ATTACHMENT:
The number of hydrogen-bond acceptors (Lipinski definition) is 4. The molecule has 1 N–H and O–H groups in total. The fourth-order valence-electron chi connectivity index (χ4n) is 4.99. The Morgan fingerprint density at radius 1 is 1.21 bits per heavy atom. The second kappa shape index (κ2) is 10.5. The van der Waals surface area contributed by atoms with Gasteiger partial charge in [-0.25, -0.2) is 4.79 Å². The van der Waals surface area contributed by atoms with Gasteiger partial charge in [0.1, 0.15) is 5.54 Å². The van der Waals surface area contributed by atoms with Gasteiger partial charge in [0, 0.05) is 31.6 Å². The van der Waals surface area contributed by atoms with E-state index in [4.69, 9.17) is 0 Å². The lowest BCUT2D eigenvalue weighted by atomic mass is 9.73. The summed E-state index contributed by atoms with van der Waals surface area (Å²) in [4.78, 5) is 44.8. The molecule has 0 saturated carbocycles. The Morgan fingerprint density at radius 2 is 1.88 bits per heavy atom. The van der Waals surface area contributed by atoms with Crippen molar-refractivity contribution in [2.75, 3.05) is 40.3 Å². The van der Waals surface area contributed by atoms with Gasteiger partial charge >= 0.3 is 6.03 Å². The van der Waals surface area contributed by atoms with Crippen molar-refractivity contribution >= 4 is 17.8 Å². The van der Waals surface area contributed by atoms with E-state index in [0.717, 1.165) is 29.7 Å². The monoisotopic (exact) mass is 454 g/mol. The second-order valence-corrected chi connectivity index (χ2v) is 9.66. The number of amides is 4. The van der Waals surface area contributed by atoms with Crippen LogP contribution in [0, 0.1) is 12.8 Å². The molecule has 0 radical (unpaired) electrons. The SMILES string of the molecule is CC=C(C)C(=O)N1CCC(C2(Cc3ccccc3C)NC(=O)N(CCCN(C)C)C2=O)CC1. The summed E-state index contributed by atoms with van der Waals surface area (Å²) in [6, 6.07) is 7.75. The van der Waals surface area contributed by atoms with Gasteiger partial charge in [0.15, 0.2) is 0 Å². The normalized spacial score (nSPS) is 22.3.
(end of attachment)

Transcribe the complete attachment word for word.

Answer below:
The number of hydrogen-bond acceptors (Lipinski definition) is 4. The molecule has 1 N–H and O–H groups in total. The fourth-order valence-electron chi connectivity index (χ4n) is 4.99. The Morgan fingerprint density at radius 1 is 1.21 bits per heavy atom. The second kappa shape index (κ2) is 10.5. The van der Waals surface area contributed by atoms with Gasteiger partial charge in [-0.25, -0.2) is 4.79 Å². The van der Waals surface area contributed by atoms with Gasteiger partial charge in [0.1, 0.15) is 5.54 Å². The van der Waals surface area contributed by atoms with Gasteiger partial charge in [0, 0.05) is 31.6 Å². The van der Waals surface area contributed by atoms with E-state index in [4.69, 9.17) is 0 Å². The lowest BCUT2D eigenvalue weighted by atomic mass is 9.73. The summed E-state index contributed by atoms with van der Waals surface area (Å²) in [4.78, 5) is 44.8. The molecule has 0 saturated carbocycles. The Morgan fingerprint density at radius 2 is 1.88 bits per heavy atom. The van der Waals surface area contributed by atoms with Crippen molar-refractivity contribution in [2.75, 3.05) is 40.3 Å². The van der Waals surface area contributed by atoms with Gasteiger partial charge >= 0.3 is 6.03 Å². The van der Waals surface area contributed by atoms with Crippen molar-refractivity contribution >= 4 is 17.8 Å². The van der Waals surface area contributed by atoms with E-state index in [0.717, 1.165) is 29.7 Å². The monoisotopic (exact) mass is 454 g/mol. The second-order valence-corrected chi connectivity index (χ2v) is 9.66. The number of amides is 4. The van der Waals surface area contributed by atoms with Crippen LogP contribution in [0, 0.1) is 12.8 Å². The molecule has 0 radical (unpaired) electrons. The SMILES string of the molecule is CC=C(C)C(=O)N1CCC(C2(Cc3ccccc3C)NC(=O)N(CCCN(C)C)C2=O)CC1. The summed E-state index contributed by atoms with van der Waals surface area (Å²) in [6, 6.07) is 7.75. The van der Waals surface area contributed by atoms with Gasteiger partial charge in [0.15, 0.2) is 0 Å². The normalized spacial score (nSPS) is 22.3.